(Un)changing Theoretical Trends in the Study of Folklore in South Africa
Thosango, Cleopas Mphela, Critical Arts
In this paper, it is argued that as an antidote to the current theoretical paralysis which seems to have gripped folklore studies in Southern Africa, folklorists should welcome the profound influence of contemporary cultural and literary theories into the discipline. The judicious application of these self-conscious theories would dynamically transform folklore studies by exposing it to the newer, postmodern approaches which increasingly challenge the basic presuppositions of the mainstream, traditional ones whose orientation is primarily `formalist' and therefore suspicious of change.
From the outset, let me state unequivocally that this brief paper is an unapologetic attempt to conscientise folklorists about the prevalent theoretical stasis surrounding folklore studies in South Africa to which they (un)consciously make substantial contributions. The paper should therefore not be peremptorily condemned as a pernicious means of pointing out the theoretical naivete of folklorists, nor the epistemological imperfections and shortcomings discernible in the diverse critical approaches applied to folklore; rather, it genuinely wishes to encourage South African folklorists to develop an even more efficacious critical-theoretical apparatus to deal adequately with the fast-paced global changes that characterise folklore studies. Even less portentously so, as the suspicious adversaries of theory are wont to conclude prematurely, the paper does not intend to solicit the wholesale importation of any theory, Afrocentric or Eurocentric, into South African folklore studies since it fully recognises the salient issues at the fulcrum of folkloristics.
CONTEMPORARY CULTURAL AND literary theories undoubtedly play an indispensable role in all academic disciplines and cultural practices, and surely, folklore is not insulated and isolated, through impassable boundaries, from the parameters of these lines of inquiry. In order to survive the incessant pressures of the developing society and achieve a stable, autonomous identity as a "popular" discipline not exclusively practised by, and reserved for, the esoteric academia and the dwindling few remaining "folk", folklore must continuously strive to secure a habitable space for accommodating the all-pervasive influence of various disciplines and theories. After an observation of recent cultural and literary activity, Steven Connor draws a conclusion which implicitly justifies the feasibility of intertwining academic scholarship and the hitherto ignored folklore: `recent years have seen an explosion of interest in a whole range of cultural texts and practices which had previously been scorned by, or remained invisible to, academic criticism' (1989:184). Connor's statement is especially pertinent for folklorists who have for a long time taken false comfort in notions of theoretical purism, thus ignoring the myriad critical and theoretical forces that contribute to the healthy development of folklore studies.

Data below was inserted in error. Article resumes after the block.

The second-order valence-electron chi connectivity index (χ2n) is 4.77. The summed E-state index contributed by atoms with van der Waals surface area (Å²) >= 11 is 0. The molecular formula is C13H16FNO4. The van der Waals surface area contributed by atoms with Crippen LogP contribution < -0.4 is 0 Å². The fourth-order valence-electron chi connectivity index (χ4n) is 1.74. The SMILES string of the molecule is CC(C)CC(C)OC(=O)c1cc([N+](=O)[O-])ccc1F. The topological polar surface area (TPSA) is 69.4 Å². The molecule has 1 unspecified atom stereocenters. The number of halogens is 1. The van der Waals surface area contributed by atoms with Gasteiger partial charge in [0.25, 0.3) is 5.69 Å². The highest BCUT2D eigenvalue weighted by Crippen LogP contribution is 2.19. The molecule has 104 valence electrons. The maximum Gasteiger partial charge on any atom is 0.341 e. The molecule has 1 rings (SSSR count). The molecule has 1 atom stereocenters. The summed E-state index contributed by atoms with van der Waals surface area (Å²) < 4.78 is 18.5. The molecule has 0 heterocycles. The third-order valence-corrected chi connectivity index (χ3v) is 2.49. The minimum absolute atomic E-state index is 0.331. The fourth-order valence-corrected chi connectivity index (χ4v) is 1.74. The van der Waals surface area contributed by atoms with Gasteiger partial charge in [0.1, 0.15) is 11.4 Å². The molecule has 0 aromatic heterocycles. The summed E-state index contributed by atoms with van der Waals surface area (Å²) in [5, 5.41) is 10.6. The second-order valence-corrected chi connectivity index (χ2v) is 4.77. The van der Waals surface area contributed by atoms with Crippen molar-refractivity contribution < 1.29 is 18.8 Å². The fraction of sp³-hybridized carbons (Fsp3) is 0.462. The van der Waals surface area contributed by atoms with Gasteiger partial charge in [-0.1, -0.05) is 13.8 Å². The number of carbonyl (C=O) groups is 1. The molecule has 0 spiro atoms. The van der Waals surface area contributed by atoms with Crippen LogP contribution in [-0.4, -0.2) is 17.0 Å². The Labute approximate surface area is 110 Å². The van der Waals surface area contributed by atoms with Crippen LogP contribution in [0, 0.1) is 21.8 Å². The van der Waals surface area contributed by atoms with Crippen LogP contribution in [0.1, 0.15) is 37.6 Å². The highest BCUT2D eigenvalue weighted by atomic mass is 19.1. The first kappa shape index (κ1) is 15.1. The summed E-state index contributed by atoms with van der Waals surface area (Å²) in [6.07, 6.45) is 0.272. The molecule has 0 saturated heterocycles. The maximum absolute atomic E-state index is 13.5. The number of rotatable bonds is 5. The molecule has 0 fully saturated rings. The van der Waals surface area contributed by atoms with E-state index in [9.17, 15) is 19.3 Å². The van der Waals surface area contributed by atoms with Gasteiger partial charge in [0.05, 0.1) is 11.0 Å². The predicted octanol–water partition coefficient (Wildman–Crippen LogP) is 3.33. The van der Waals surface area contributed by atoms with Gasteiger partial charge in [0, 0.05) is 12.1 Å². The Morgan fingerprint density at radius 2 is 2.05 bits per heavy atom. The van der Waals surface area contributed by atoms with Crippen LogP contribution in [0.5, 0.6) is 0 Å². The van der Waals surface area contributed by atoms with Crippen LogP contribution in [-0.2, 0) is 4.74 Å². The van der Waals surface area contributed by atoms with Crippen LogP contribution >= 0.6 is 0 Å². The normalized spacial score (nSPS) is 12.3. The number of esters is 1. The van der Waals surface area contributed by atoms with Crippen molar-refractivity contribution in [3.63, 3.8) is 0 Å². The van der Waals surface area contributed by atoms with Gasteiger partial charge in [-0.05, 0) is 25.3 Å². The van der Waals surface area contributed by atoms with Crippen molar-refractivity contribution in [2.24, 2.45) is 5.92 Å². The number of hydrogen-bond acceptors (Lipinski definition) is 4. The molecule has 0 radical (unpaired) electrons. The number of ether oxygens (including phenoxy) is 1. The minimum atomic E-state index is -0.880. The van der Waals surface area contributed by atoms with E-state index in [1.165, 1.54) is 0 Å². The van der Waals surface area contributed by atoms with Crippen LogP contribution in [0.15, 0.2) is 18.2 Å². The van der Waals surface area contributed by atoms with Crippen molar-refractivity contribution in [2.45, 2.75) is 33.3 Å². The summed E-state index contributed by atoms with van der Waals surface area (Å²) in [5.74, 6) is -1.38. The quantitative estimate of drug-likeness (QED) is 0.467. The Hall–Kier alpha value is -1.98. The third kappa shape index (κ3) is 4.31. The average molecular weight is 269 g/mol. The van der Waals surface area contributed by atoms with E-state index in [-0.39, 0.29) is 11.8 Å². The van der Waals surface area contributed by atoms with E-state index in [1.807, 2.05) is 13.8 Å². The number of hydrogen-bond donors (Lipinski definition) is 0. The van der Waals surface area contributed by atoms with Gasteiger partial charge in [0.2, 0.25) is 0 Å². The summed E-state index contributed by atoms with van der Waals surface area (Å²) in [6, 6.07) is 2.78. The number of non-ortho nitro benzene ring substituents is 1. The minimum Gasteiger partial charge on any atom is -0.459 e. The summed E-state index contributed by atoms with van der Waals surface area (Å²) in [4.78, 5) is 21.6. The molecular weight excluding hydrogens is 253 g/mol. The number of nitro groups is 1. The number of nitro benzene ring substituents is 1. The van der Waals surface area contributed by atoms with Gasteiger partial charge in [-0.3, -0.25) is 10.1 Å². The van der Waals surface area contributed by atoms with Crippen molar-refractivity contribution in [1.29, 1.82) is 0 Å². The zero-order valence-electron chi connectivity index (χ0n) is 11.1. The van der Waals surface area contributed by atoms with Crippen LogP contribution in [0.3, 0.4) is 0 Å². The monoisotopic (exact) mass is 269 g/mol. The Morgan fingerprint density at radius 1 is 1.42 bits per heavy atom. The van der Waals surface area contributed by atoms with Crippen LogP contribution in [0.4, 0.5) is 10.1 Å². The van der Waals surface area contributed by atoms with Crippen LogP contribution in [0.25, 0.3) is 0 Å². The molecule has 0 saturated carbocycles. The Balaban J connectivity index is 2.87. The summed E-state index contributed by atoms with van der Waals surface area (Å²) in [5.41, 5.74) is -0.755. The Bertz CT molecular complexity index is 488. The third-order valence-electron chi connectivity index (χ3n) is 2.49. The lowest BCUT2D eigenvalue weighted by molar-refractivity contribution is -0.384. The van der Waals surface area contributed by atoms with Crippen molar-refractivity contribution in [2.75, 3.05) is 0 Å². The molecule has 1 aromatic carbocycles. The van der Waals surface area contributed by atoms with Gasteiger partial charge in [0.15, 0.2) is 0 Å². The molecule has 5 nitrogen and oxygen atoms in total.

Despite their provenance in oral forms and traditions, some folklore genres, notably folktales, ballads, epics, fables, fairytales, and proverbs, closely resemble literary narratives and can therefore be subjected to rigorous scrutiny and critique through the methods and principles of textual analysis; however, we should, at all costs, guard against `the risk of oversimplifying, even falsifying their essential differences' (Barnes 1979:16) because `each of these genres has its own poetics (literary syntax and semantics) and pragmatics' (Jason 1995:281). (2)
The blame for rebutting the interaction between folklore studies and cultural and literary theories could be rightly apportioned to misguided scholars who, in the saintly name of conservation and preservation, apocalyptically stress the latent potential of these theories to defile and, worse still, even completely drive folklore into an untimely extinction. Instead of pronouncing the seeming disjunction between folklore studies (mythology) and cultural and literary theories (modernism, in this case), Surette points out the complexity and intricacy of their affinity when he writes:
The relation between modernism and the occult is complex and intricate, but one line of filiation is clearly the importance of myth as both stylistic resource--as in the "mythical method"--and as a source of inspiration and thematic enrichment (1993:18). …